Tuesday, May 15, 2007

Excowsions: Dream Country

Dream Country. Neil Gaiman may or may not have coined this phrase, but the title of his Sandman arc has a different meaning in my little stuffed-with-beans head.

I like dreaming. Cause dreamin' can make you mine. I like dreamin', closing my eyes and feeling fine. Oh wait, I'm channeling seventies pop radio there for a minute. Let me start again. I like dreaming. It's a dandy way to have a vacation without ever leaving your bed. I especially enjoy those dreams—c'mon, you know you've had 'em—where you're in some new and detailed oneiric landscape that is both vaguely familiar within the context of your actions in the dream and at the same time someplace you've never been in before. It's a fictional environment, not necessarily a fantastic one: there are houses and hills and roads and trees, not aliens and time machines and dinosaurs. In short, it's like the world around the corner, but you've never seen it before, and after you wake up, you'll never see it again unless you fix it in your head, which I like to do when I jot down my dreams (don't worry, I'm not gonna blog 'em—I know how boring dreams can be if you haven't dreamed 'em yourself). I call these fictional landscapes my own Dream Country.

Of course, I dream about London a lot—y'all know how much I love England's capital city. But more often than not I'm not dreaming about St. Paul's or Big Ben or the Thames or Hyde Park, I'm dreaming about out of the way corners I've never been in before, mundane and ordinary London locations—and nearly always set in a London Underground Tube station or catching a big red London bus. Not surprising, if you know my obsession with London Transport. I will be happily wandering in my dream and come across a London bus in an usual locale and run to hop on board even though I don't know where it is going. I love dreams like that.

What's this got to do with my drive around Seattle last Friday, you ask? Well, imagine my surprise riding in the big rental car down the Bothell Everett Highway towards the home of fellow bloggers Laura and Eric, idly looking out the window while John drove, and spotting this:

"Stop! Stop!" I screamed, and John swerved and pulled off the highway with a crunch and spray of gravel into the parking lot of Country Village, an antiques and craft market. After John scolded me for yelling in the car, we hopped out and ran up to the mirage only to discover that yes, it is indeed an authentic London Routemaster double-decker bus:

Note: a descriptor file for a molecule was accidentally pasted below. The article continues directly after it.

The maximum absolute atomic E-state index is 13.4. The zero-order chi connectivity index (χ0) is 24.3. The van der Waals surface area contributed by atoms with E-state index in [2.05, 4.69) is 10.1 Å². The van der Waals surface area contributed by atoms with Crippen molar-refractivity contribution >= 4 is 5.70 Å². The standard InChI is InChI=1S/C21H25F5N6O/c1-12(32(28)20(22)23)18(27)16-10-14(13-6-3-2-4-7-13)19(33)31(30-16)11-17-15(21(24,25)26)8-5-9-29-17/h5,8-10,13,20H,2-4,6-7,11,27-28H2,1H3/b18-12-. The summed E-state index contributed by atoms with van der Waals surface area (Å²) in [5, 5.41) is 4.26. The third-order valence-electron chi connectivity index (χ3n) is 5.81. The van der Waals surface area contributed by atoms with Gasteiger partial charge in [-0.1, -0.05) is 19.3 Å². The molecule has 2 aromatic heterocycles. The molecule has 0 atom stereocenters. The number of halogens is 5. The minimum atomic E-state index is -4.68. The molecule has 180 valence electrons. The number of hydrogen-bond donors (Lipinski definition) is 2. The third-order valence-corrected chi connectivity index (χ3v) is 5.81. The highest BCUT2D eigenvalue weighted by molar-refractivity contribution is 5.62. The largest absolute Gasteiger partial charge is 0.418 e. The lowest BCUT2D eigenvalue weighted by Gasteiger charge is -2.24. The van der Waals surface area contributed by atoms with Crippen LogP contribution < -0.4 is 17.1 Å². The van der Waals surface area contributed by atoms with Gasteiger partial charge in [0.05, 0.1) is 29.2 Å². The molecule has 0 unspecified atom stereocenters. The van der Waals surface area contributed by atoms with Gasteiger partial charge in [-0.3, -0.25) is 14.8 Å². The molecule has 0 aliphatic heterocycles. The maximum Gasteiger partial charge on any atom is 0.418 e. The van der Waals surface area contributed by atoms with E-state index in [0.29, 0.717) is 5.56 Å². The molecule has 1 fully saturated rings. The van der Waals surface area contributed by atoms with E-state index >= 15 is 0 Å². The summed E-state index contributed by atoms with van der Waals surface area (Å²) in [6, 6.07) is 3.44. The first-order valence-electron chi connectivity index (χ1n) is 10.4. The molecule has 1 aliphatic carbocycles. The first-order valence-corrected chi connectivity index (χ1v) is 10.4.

Now, it's not that I've never seen a London Routemaster outside of London before. They're all over the place in Manhattan as tourist buses, for example. But it was just the surprise of finding one purely by serendipity, added to the fact that it's basically unrestored, that gave me that weird and uncanny feeling of déjà vu. Why, you could even see where this bus was supposed to go, the wonderful Dream Country of Clackney Wick:

Or maybe I'm misreading that crumpled destination roller and it says Clapton and Hackney Wick. But...no. This is a Dream Country bus, and it goes to a place only in my dreams, that you can't find on Google unless I'm talking about it. (See?) That's the joy and the delight of Dream Country: a place that doesn't exist but ought to.

Maybe this only matters to someone as captivated by London Transport as me. Maybe it only felt spooky and mysterious because there was no one else around, and whatever the Routemaster had been turned into (I thought it was a photography studio, although someone on one of my Flickr groups thinks it's a bead store), it was closed so I couldn't find out its true purpose. Or maybe the utter surrealism of the place was due to the freakin' giant chicken behind us in the parking lot:

Whatever it was, that's one of the things I love best about excowsions: finding the usual and unexpected around every corner. Just like in Dream Country, real-world travel is the journey, not the destination.


Anonymous said...

The vehicle in these pictures is not a Routemaster but a low height postwar RLH. These were used on routes where there were low bridges and required a double deck vehicle.

Bully said...

Thanks for the correction, Anon! I'm not as well-informed on the different models so I appreciate the technical know-how!